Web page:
What is Creutzfeldt-Jakob disease? Creutzfeldt-Jakob disease is a rapidly progressive neurodegenerative disease that causes dementia and ultimately death. This devastating disease affects one person per million per year. In the United States, that is roughly 320 cases annually. However, because it is very difficult to diagnose, researchers and health care professionals speculate that its prevalence may be inaccurate. There are four types of Creutzfeldt-Jakob disease: sporadic Creutzfeldt-Jakob disease, genetic Creutzfeldt-Jakob disease, variant Creutzfeldt-Jakob disease, and iatrogenic Creutzfeldt-Jakob disease. Sporadic Creutzfeldt-Jakob disease is the most common form of Creutzfeldt-Jakob disease, accounting for 85% of cases, but its causes are unknown. Whereas genetic Creutzfeldt-Jakob disease results from an inherited mutation from one or both parents. This form represents 10% to 15% of patients. Variant Creutzfeldt-Jakob disease comes from exposure to bovine spongiform encephalopathy (BSE), most often through consumption of infected cattle. Iatrogenic Creutzfeldt-Jakob disease is reported to be the least common type of Creutzfeldt-Jakob disease, representing less than 1% of cases. Patients contract the disease through exposure to contaminated medical equipment or medical procedures. Figure 2: A FLAIR and Diffusion MRI scans of the horizontal sections of the brain of a 33- year old ... [+] patient with sporadic Creutzfeldt-Jakob disease (Creutzfeldt-Jakob disease). Top row are MRI scans of the patient’s brain taken in April 2016. Bottom row are MRI scans of the patient’s brain taken in May 2016. From "Early-Onset Creutzfeldt-Jakob Disease Mimicking Immune-Mediated Encephalitis" WIETSE ET AL. 2018. In their study that spanned from mid-October 2018 to July 2019, Mead and colleagues investigated the effect of PRN100, an antibody to PrPC, on Creutzfeldt-Jakob disease progression. The study consisted of six patients: five patients were clinically diagnosed with probable sporadic Creutzfeldt-Jakob and one patient was clinically diagnosed with iatrogenic Creutzfeldt-Jakob disease. Patients followed a gradual dosing schedule of PRN100 and were assessed using the MRC Disease Rating Scales. Beginning at 1 mg/kg, PRN100 doses were administered in 2 to 6 day increments with the maximum dosage of 80 to 120 mg/kg administered every two weeks. Their scores were then compared to those obtained from the National Prion Monitoring Cohort observational study that served as controls. Based on literature precedent, researchers aimed for a 50nM concentration of PRN100 in the cerebrospinal fluid. Figure 3: Patients’ MRC Prion Rating Scale scores over time (days) since enrollment. Panel (A) ... [+] represents scores of patient 1 (red) compared to 18 controls (gray) with sporadic Creutzfeldt-Jakob with a heterozygous genotype codon on the PRNP gene and baseline score on the MRC Prion Disease Rating Scale within 16-18. Panel (B) represents scores of patient 2 (red) to 17 (gray) controls with iatrogenic Creutzfeldt-Jakob, any genotype codon on the PRNP gene and any score on the MRC Prion Disease Rating Scale. Panel (C) represents scores of patient 3 (red) compared to 17 controls (gray) with sporadic Creutzfeldt-Jakob, a baseline score of 10-12 on the MRC Prion Disease Rating Scale and a genotype at codon 129 in the PRNP gene. Panel (D) represents scores of patient 4 (red) compared to 18 controls (gray) with sporadic Creutzfeldt-Jakob with a score of 16-18 on the MRC Prion Disease Rating Scale and a heterozygous genotype at codon 129 on the PRNP gene. Panel (E) represents scores of patient 5 (red) compared to 10 controls (gray) with sporadic Creutzfeldt-Jakob, a baseline score of 12-15 on the MRC Prion Disease Rating Scale, and a methionine homozygous genotype at codon 129 in the PRNP gene. Panel (F) represents scores of patient 6 (red) to 10 controls (gray) with sporadic Creutzfeldt-Jakob, a baseline score of 13-15 on the MRC Prion Disease Rating Scale, and a heterozygous PRNP genotype at codon 129 in the PRNP gene. The orange bar represents a concentration lower than 50nM of the PRN100 antibody in the cerebrospinal fluid. The orange bar represents a concentration equal to or greater than 50nM of the PRN100 antibody in the cerebrospinal fluid. From "Prion protein monoclonal antibody (PRN100) therapy for Creutzfeldt–Jakob disease: evaluation of a first-in-human treatment programme" Mead 2022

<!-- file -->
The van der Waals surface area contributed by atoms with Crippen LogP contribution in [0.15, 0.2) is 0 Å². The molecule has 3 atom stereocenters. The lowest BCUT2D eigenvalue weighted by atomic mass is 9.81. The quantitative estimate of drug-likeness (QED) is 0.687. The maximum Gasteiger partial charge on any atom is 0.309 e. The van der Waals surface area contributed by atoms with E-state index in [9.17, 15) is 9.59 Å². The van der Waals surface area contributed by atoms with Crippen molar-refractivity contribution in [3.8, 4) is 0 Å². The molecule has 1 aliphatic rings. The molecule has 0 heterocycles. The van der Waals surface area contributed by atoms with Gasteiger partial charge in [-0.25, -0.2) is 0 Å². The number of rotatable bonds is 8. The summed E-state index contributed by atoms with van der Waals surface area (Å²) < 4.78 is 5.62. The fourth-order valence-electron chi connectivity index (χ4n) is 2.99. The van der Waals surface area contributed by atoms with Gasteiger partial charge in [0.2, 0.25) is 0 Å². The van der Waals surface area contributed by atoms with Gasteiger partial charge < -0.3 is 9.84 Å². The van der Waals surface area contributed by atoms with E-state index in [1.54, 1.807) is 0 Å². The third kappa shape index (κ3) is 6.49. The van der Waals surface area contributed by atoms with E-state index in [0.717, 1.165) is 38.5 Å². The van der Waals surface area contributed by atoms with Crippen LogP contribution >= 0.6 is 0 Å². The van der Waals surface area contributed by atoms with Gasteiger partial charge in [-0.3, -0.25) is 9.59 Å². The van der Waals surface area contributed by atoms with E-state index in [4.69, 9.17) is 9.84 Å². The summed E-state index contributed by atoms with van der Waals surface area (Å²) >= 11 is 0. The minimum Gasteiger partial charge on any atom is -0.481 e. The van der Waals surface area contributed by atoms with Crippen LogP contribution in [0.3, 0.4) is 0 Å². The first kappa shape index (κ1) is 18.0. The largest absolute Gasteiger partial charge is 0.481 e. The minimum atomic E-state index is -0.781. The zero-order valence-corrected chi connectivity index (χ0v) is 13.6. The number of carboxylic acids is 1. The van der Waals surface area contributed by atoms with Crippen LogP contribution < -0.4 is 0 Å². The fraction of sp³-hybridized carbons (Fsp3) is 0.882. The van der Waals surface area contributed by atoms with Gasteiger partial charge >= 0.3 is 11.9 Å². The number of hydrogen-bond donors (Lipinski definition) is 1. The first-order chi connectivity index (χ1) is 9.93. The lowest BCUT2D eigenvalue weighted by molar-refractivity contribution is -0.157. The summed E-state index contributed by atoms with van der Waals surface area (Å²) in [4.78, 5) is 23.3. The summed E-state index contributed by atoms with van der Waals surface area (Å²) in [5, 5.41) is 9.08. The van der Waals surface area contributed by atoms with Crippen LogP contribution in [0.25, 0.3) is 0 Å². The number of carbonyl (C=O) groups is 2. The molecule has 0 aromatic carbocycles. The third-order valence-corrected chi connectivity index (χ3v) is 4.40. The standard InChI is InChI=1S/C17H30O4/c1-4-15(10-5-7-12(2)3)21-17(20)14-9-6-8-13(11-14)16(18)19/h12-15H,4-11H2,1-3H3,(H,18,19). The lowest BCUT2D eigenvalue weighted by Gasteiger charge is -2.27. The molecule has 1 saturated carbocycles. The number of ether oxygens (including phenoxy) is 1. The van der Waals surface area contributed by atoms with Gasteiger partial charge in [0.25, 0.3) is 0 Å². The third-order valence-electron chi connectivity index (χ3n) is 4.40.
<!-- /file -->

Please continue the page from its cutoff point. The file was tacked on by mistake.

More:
With a small sample size and limited stock of drug availability in mind, researchers saw promise in the preliminary data. Two patients passed away before 50nM of PRN100 was reached (patients 3 and 5, both of whom were diagnosed with sporadic Creutzfeldt-Jakob disease); however, the scores from the MRC Prion Disease Scales from three patients did stabilize when there was a 50nM or higher concentration of PRN100 (figure 3). Their careful gradual dosing approach contributed to the average of 47 days to reach 50nM of PRN100 in the cerebrospinal fluid and clinically significant neurological decline among patients with sporadic Creutzfeldt-Jakob disease during that period. For additional context, the median survival for patients with sporadic Creutzfeldt-Jakob disease in the National Prion Monitoring Cohort observational study was 25 days from their respective enrollment into the study. Figure 4: The impact of PRN100 on the removal of PrPSc from the brain. Panels A-D come from PrP ... [+] labeling in the brain of PRN100 treated patient 2. Panels E-H are PrP labeling of the brain of an untreated patient with iatrogenic Creutzfeldt-Jakob. Panels I-L compare the optical region of the PRN100-treated brain of patient 2. Panels M-P compare the optical region of the non-treated brain of a patient with iatrogenic Creutzfeldt-Jakob. From "Prion protein monoclonal antibody (PRN100) therapy for Creutzfeldt–Jakob disease: evaluation of a first-in-human treatment programme" Mead et al 2022
Based on the autopsy of patients 2 and 3 (diagnosed with iatrogenic and sporadic Creutzfeldt-Jakob disease, respectively) reported no evidence of cytotoxicity, lymphocytic inflammation, or increased formation of vacuoles. There was a striking decrease in PrPSc immunoreactivity in the parietal and occipital cortex, change in PRPSc distribution in the subventricular areas, and an accumulation of amyloid in the arteries in the brain (cerebral amyloid angiopathy) in patient 2 compared to the untreated patients with iatrogenic Creutzfeldt-Jakob disease (figure 4). Mead and colleagues attributed the cerebral beta amyloid angiopathy to be the result of treatment, however, they report no amyloid-related imaging abnormalities in any patient. The autopsy of patient 3 also had different PrP labeling in the periventricular regions in comparison to the historical controls. Mead and researchers also observed PRN100 in the patient’s brain tissue to be similar in concentration observed in the cerebrospinal fluid (well above concentrations shown to clear cells of PRPSc infection). Although their results are highly preliminary, it does seem that the alternative approach of Mead et al stabilizing the normal protein that is the pathogenic form may be promising for a large number of neurological diseases.